A Moneyball Portfolio for 2012
AnnaLisa is a member of The Motley Fool Blog Network -- entries represent the personal opinion of the blogger and are not formally edited.
So I watched ‘Moneyball’ and loved it. Now, I like baseball and used to shoot Cincinnati Reds games almost every Sunday from the dugout but I never saw the game the way Peter Brand (real name Paul DePodesta), Harvard econ grad (It's Yale in the movie), saw it. In the following quote, Peter explains to Oakland Athletics general manager Billy Beane how to take the team with the least amount of money in the league to buy players and leverage them to a historic 20 game winning streak:
“It's about getting things down to one number. Using the stats the way we read them, we'll find value in players that no one else can see. People are overlooked for a variety of biased reasons and perceived flaws. Age, appearance, personality. Bill James and mathematics cut straight through that. Billy, of the 20,000 notable players for us to consider, I believe that there is a championship team of twenty-five people that we can afford, because everyone else in baseball undervalues them.”
There are thousands of stocks and using various themes I came up with five, all with dividends, steady players, none too flashy with PEGs as close to 1.0 as possible. All are big boys with over $7 billion market caps. Some of these are also held by the Vanguard Dividend Appreciation ETF (VIG) or the Horizon Kinetics ISE Wealth Index (RCH); these funds buy stocks whose CEO’s have strong holds of their stocks and that have made most of their wealth and continue to make it from the stock. In other words, the CEOs have skin in the game. (Not like the way Pete Rose had skin in the game).
And the roster is… Blackrock, Las Vegas Sands, Family Dollar and United Technologies and Coach. All with yield, all with PEG’s close to 1.0 and none at 52 week highs or lows. All playing a separate position in the portfolio; finance, gaming, low end retail, aerospace and high end retail.
Who’s On First
First up is BlackRock Inc (NYSE: BLK) an investment manager headed by famed investor, Larry Fink. The company has a 1.06 PEG and a 3.50% yield. The ex-dividend date is coming up on August 30. BlackRock has an operating margin of 37.22% and a better than the industry net profit margin of 24.90%. Shareholders were pleased to hear on August 1 that CEO Larry Fink has no intentions to leave and that the business has been divided into five segments, Alpha Strategy, Beta Strategy, Multi-Asset Strategy, Alternative Strategies and Trading and Liquidity Strategies.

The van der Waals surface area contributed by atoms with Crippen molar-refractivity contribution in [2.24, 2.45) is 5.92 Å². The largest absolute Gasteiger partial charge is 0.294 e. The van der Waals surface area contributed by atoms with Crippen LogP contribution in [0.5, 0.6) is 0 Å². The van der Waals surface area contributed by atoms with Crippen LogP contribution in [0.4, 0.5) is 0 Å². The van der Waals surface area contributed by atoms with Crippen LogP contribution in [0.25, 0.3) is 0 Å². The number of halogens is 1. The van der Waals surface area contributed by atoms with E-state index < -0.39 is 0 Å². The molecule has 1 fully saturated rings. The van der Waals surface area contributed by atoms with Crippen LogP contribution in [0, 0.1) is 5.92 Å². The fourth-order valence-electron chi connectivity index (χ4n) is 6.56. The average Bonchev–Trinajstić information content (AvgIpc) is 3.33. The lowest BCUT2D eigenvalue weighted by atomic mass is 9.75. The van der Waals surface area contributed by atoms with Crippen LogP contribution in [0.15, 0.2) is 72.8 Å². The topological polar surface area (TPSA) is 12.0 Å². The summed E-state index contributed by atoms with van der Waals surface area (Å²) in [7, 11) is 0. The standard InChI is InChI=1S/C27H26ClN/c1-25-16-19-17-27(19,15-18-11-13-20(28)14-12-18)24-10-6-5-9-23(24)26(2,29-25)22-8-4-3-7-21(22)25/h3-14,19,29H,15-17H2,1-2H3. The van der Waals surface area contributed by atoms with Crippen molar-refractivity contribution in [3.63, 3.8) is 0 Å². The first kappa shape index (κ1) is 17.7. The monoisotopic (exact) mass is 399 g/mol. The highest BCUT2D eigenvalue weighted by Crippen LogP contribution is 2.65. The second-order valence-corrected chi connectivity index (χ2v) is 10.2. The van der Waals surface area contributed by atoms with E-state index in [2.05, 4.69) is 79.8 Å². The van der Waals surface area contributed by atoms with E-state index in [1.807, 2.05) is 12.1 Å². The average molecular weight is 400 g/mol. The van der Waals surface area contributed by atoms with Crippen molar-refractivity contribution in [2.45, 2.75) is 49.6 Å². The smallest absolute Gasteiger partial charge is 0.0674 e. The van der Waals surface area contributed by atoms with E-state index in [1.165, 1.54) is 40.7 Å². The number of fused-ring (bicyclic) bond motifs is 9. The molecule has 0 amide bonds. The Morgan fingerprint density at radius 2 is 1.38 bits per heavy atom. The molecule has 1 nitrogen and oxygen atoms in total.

BlackRock is only up 7.22% in the last year and is trading in the middle of its 52 week range of $137.00-$209.37. Mr. Fink owns 1,335,432 shares and institutions hold 85% of shares, 5% are held by insiders and the short share of the float is 1.10%.
Next up is Las Vegas Sands Corp (NYSE: LVS), whose CEO and founder Sheldon Adelson, along with his wife, owns over 88 million shares, and trusts in Adelson’s name own about 100 million more. This is one held by the aforementioned Horizon Kinetics ISE Wealth Index. Las Vegas Sands is trading near the lower end of its 52 week range and seems to have gotten in another bit of legal trouble holding money in a high roller account for two people whose gains were found to be ill-gotten. Again, “I am shocked..shocked,” but this is really par for the course for casinos. And there is the continuing saga of the former Sands China CEO suing and accusing Las Vegas Sands of corruption, but this suit has been going on for over a year.
Las Vegas Sands has a PEG of .84 and a yield of 2.50%. The company is the biggest US based player in Macau and Singapore has US properties in Las Vegas and Bethlehem PA; it is planning on a Vegas-like property in Spain as well. I would actually consider this the most speculative name of this group as growth in Macau has slowed from its torrid 2011 level and the company has debt but this is a name that is always growing and expanding. I think Adelson is a name you can bank on. This is like David Justice in Moneyball. Adelson’s getting on and you are paying less for Las Vegas Sands but you are paying for a truly seasoned player.